Dynamic Components with Content Projection in Angular

Reading Time: 4 minutesIn this article, we are going to learn how to apply content projection to dynamically generated components.

The idea is this: imagine you have a modal window component — you want to encapsulate the idea of a popup message that can be reused in many different situations.

But there’s a problem — how do you customize the modal for each individual situation? In this example, we’ll show how to create a dynamically generated component that also supports content projection.

You can run the final example on StackBlitz here.

We’ll create a modal component and expose a modal service that will give our consumers the ability to open the modal in one of the following methods:

@Component({
  ...
})
export class NavComponent {

  constructor(private modal: ModalService) { }

  open() {
    this.modal.open(LoginModalComponent);
    this.modal.open(TemplateRef);
    this.modal.open('Text to display');
  }
}

Let’s start by creating the modal component:

@Component({
  template: `
   <div class="modal-container">

    <div class="modal-body">
      <ng-content></ng-content>
    </div>

   </div>
  `
})
export class ModalComponent implements OnInit {
}

We have wrapping elements for styling purposes and ng-content tag that will be replaced with a custom component, template or a string that will get from the consumer.

Let’s continue with the service.

@Injectable()
export class ModalService {

  constructor(private resolver : ComponentFactoryResolver,
              private injector: Injector,
              @Inject(DOCUMENT) private document: Document
              ) { }

  open() {
    const factory = this.resolver.resolveComponentFactory(ModalComponent);
    const componentRef = factory.create(this.injector);

    componentRef.hostView.detectChanges();
    const { nativeElement } = componentRef.location;
    this.document.body.appendChild(nativeElement);
  }

}

The resolveComponentFactory() method takes a component and returns a ComponentFactory. You can think of ComponentFactory as an object that knows how to create a component. Once we have a factory, we can use the create() method to create a componentRef instance, passing the current injector.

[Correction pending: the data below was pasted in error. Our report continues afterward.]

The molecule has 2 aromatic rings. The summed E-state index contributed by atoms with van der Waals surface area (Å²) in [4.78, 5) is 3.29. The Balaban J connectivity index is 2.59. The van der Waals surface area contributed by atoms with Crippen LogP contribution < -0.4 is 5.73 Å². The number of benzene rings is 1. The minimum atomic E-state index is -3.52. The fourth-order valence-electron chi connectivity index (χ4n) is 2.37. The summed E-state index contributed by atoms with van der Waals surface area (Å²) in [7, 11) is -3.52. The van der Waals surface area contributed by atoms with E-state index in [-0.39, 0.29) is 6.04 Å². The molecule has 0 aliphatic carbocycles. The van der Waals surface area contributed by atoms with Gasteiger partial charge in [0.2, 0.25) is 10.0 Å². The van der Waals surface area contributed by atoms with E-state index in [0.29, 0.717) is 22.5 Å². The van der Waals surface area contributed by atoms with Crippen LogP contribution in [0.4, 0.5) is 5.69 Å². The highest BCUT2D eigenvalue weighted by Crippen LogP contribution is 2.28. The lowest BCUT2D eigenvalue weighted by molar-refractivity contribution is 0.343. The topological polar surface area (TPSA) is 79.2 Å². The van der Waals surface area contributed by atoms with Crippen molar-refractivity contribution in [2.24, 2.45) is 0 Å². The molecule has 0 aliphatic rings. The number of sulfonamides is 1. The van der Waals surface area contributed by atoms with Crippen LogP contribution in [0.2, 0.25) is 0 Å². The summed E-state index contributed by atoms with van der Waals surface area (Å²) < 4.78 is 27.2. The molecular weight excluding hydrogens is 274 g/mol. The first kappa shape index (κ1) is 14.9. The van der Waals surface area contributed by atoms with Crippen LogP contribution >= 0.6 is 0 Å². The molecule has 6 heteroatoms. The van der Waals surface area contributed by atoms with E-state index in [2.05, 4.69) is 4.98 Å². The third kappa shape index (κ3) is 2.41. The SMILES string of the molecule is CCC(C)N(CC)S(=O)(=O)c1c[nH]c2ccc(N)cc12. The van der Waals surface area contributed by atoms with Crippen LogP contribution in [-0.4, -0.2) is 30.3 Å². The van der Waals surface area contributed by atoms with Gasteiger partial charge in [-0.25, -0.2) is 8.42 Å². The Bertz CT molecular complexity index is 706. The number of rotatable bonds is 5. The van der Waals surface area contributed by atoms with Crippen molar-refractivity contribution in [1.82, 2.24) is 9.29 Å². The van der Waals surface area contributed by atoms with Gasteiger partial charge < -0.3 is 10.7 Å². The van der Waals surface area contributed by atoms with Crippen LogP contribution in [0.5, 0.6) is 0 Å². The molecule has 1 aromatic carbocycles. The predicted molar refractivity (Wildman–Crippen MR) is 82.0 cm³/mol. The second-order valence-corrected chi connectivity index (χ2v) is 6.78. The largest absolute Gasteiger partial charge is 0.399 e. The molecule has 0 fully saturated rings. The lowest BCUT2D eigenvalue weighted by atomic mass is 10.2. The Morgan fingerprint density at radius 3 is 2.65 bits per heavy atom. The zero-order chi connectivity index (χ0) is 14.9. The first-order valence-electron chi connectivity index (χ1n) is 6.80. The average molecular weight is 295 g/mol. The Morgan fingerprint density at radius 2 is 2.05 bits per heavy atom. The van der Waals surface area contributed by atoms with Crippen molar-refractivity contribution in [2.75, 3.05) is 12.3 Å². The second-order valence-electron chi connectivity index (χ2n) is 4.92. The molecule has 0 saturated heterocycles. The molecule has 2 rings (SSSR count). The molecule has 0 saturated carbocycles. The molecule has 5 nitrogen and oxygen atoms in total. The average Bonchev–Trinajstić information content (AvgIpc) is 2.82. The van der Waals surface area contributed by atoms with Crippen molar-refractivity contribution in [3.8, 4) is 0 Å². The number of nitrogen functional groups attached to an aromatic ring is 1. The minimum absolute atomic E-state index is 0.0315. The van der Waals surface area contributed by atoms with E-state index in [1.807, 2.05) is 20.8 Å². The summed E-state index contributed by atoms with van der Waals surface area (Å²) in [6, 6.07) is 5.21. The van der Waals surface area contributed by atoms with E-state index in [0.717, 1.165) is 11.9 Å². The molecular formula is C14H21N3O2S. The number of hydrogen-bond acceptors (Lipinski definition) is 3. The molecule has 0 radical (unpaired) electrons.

A componentRef exposes a reference to the native DOM element which we append to the body.

In this stage, we can call the service open() method, and we’ll get an empty working modal.

What we want now is to give our consumers the ability to pass a custom component, a template or a string and inject it as ng-content. Let’s see how can we do it.

The factory create() method excepts as the second parameter projectableNodes, which is a two-dimensional array of DOM elements that Angular will pass as ng-content to the current component.

  open() {
    const factory = this.resolver.resolveComponentFactory(ModalComponent);
    const componentRef = factory.create(this.injector, [ [] ]); // <==============

    componentRef.hostView.detectChanges();
    const { nativeElement } = componentRef.location;
    this.document.body.appendChild(nativeElement);
  }

Let’s see how can we get a reference to the DOM elements in each of the cases mentioned above.

Handling Strings

Strings are the most straightforward case. If the content is a string, we create a text node.

export type Content<T> = string | TemplateRef<T> | Type<T>;

@Injectable()
export class ModalService {

  constructor(private resolver: ComponentFactoryResolver,
    private injector: Injector,
    @Inject(DOCUMENT) private document: Document
  ) { }

  open<T>(content: Content<T>) {
    const factory = this.resolver.resolveComponentFactory(ModalComponent);
    const ngContent = this.resolveNgContent(content);
    const componentRef = factory.create(this.injector, ngContent);

    componentRef.hostView.detectChanges();

    const { nativeElement } = componentRef.location;